Disclaimer: I don't own any of these characters. Every single last one of them belongs to the magnificent, amazing J.K. Rowling, whose brain I wish I could steal.

A/N: Happy Valentine's Day to everyone out there—or Happy S.A.D.'s Day if any of you out there are celebrating that. Hope you've enjoyed reading this so far. It's coming to a close though. Let me know what you think. Without further ado, I give you the final installment of "Be Mine?" with… Lavendar.

A Contest

I bounce out of bed and triple-check my calendar to verify the date. It is outlined with little pink and red hearts. I glance around the dorm. Parvati's bed is vacant; she must have already started getting prepared, too. There's a reason why she's my best friend. On the other hand, I notice Hermione Granger, is still sound asleep in her bed, snoring softly, a bit of drool slipping out of the side of her mouth. Honestly, she should just try to care. I mean, its not that she's unfortunate looking. She's just weird. Her priorities are just all out of whack. I'm sure that if she fixed her hair like she did for the Yule Ball and maybe opened her eyes when she got dressed in the morning, she would look perfectly decent, indeed, and that she would be sure to receive at least a few valentines.

Pulling my thoughts away from Hermione Granger, of all people, I brush my hair as I consider the importance of looking flawless on today of all days.

Not that I don't look flawless on any other day, but…

Today I have to look flawless. It is of the utmost necessity. It's Valentine's Day, the one day of the year more important than Christmas, Halloween, and New Year's all rolled into one. I make different faces in the mirror, trying to figure out which one makes me look prettiest, while still conveying surprise. I pretend to accept Valentine's from various admirers, smiling and waving. After playing at that for a few minutes I check my watch. Satisfied with my hair and robe choice for the day, I sit down on my bed to wait, taking care to not crease my robes.

Timing is everything. I don't want to go down to breakfast early, in case I appear overeager and over-expectant. Going down too late would be a disaster of its own, though. People would miss the spectacle of me receiving all of my Valentine's, after all!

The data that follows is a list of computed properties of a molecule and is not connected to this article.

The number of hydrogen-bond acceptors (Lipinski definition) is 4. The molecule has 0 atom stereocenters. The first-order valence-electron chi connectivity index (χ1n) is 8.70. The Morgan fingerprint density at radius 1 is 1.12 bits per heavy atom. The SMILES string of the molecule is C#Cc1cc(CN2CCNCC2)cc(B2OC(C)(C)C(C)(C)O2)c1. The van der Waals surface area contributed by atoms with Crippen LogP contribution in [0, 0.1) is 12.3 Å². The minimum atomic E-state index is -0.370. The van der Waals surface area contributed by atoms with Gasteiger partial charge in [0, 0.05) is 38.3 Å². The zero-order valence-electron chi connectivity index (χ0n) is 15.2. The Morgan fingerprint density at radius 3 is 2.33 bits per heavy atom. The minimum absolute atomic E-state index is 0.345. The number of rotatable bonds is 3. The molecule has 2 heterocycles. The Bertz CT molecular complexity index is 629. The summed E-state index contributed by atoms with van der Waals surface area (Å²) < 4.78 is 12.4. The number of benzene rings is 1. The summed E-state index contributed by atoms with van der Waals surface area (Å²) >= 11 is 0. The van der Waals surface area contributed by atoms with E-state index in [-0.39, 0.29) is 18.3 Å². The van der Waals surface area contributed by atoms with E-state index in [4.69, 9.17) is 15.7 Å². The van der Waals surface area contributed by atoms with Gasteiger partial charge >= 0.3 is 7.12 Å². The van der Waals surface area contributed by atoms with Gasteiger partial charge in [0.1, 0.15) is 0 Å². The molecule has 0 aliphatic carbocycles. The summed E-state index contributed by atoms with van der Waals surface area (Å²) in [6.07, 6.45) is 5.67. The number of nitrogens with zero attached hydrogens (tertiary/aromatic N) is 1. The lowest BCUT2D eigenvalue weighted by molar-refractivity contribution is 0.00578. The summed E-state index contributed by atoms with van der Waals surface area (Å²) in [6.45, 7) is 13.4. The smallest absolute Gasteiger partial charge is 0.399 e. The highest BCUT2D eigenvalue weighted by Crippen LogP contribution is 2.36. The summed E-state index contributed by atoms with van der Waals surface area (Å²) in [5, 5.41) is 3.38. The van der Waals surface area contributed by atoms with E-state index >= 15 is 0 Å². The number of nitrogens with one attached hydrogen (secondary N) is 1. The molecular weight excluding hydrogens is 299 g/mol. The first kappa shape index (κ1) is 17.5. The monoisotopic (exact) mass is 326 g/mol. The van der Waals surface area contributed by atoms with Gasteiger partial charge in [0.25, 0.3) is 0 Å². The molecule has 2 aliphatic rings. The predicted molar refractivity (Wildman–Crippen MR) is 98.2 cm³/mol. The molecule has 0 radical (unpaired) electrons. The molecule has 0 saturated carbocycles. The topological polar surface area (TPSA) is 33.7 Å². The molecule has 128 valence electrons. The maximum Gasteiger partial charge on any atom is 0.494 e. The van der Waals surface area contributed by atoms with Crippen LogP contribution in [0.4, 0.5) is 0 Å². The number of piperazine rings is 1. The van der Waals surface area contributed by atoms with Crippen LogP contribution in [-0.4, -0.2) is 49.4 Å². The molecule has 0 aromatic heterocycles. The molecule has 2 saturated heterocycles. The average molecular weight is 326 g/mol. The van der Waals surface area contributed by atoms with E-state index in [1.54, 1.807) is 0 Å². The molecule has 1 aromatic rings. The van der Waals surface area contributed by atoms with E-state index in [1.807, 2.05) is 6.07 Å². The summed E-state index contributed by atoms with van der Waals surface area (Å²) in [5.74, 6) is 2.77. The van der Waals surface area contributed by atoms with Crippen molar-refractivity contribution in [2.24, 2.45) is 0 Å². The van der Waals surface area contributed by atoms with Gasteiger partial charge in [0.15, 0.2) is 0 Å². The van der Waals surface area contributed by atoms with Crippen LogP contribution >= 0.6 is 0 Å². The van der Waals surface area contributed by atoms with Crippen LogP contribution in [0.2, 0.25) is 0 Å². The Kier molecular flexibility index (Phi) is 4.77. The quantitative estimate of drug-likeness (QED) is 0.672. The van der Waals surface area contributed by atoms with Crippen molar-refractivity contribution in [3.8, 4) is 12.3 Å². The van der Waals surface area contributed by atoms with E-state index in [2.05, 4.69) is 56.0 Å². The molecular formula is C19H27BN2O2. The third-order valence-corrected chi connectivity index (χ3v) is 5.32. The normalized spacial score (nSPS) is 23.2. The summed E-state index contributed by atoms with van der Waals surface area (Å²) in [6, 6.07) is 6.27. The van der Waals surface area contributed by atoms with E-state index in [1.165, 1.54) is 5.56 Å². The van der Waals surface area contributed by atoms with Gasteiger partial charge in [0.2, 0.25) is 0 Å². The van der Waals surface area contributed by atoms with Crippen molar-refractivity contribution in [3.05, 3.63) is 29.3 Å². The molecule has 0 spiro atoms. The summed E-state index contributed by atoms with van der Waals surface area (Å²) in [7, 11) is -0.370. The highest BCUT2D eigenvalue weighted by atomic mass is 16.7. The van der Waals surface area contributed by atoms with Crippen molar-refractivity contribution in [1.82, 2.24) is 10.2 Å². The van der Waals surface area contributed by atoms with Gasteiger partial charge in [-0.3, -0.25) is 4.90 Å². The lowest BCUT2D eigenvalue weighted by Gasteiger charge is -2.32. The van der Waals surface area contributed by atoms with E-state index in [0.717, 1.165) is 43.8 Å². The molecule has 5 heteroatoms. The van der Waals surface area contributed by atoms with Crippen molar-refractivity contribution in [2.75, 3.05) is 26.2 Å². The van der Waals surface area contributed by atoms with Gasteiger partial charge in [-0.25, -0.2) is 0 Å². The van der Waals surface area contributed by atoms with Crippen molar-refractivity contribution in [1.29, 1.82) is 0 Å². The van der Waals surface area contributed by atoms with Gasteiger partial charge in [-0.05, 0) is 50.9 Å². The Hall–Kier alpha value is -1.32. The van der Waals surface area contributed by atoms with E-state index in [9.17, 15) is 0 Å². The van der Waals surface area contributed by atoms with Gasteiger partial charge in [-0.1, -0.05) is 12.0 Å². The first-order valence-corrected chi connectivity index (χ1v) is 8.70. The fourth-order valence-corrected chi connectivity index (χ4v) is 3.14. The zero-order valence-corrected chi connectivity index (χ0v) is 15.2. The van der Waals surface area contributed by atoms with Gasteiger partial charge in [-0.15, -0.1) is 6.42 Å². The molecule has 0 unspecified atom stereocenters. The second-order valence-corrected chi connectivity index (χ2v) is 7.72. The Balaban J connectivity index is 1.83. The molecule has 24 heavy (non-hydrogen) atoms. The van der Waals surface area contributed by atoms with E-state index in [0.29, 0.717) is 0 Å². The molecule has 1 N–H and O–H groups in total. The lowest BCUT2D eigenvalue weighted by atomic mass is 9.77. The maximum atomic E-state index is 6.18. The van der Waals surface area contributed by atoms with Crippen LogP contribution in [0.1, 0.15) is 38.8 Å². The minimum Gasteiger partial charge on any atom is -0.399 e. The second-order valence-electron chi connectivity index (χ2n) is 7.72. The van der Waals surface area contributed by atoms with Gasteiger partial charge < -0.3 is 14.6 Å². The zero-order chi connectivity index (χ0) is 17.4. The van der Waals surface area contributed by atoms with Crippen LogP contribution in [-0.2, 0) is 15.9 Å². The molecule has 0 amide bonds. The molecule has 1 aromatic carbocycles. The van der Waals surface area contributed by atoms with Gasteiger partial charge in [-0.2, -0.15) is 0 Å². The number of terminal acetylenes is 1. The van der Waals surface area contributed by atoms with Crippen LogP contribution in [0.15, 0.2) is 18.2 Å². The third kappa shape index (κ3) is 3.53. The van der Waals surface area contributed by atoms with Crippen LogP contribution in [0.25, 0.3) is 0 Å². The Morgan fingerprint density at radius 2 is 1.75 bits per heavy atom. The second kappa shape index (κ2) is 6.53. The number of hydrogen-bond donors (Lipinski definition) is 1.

After about a quarter of an hour, I decide the timing is right. I make my way down to the Great Hall and sit directly in the center of the Gryffindor table, pretending to eat my breakfast just like everyone else in the Hall. When I hear the rustling of wings and the hooting of hundreds upon hundreds of owls, I refrain from looking up at the ceiling. It would be extremely unbecoming of me to gawk, especially since I haven't had the opportunity to come up with an attractive facial expression for that. It is significantly more difficult to turn something like gawking into anything remotely appealing. I push aside my half-picked at bowl of porridge in preparations for my mail. I don't want any of my mail to get dirty, and I certainly don't want any mail in my breakfast. Gifted with a few years of practice, I know to only look up when I hear owls flying directly overhead. As I look toward the ceiling, I am greeted by the sight of many envelopes spiraling their way down towards me. I feel as though I am encased in a beautiful snow globe, except, instead of fake snow or confetti or glitter flying down at me, gusts of red, purple, white, and pink envelopes flutter down and come to a rest on the table in front of me. I don't open them right away. Again, I remind myself that it is important not to appear overeager. I place them all into a neat pile, waiting until the last one has fallen, before I even dare to tear the corner off of the first red envelope. Every single one is different. My name is written a thousand different ways; "Lavendar" in calligraphy, chicken scratch, script, block letters, print. I love each one. Some are bought and some are handmade. Some are heavily perfumed with cologne and others shine and dance with glitter. I read them all, every last one. I sigh, I smile, and I laugh at every single one I open, at each profession of love, at each kindly lettered word, all for the benefit of my audience, of course.

After breakfast, I arrange them into another pile and tuck them lovingly into my bag. It is only in the privacy of my own dorm on my bed with the hangings drawn around me do I allow myself to count the tokens of love, the declarations, the pleas, the poems. I tally them up.

Eighty-nine.

That's much more than Padma received, I'm sure. I remind myself to tell her, just in passing, about my Valentine's. I would be mildly annoyed if either her or Parvati managed to amass more tokens of affection than I. I reflect to myself as I add this year's batch to my ever-growing collection, tying all of them together securely with a long piece of red ribbon. The funny thing is that I don't even know half of these boys that send me letters. I don't know their names. I don't know how old they are, what they look like, or which house they're in. I don't know if they're gentlemen, creeps, pranksters, athletes, or nerds. I don't know one single thing about them. Not one.

The funnier thing is I don't care. To me, it's all about the numbers.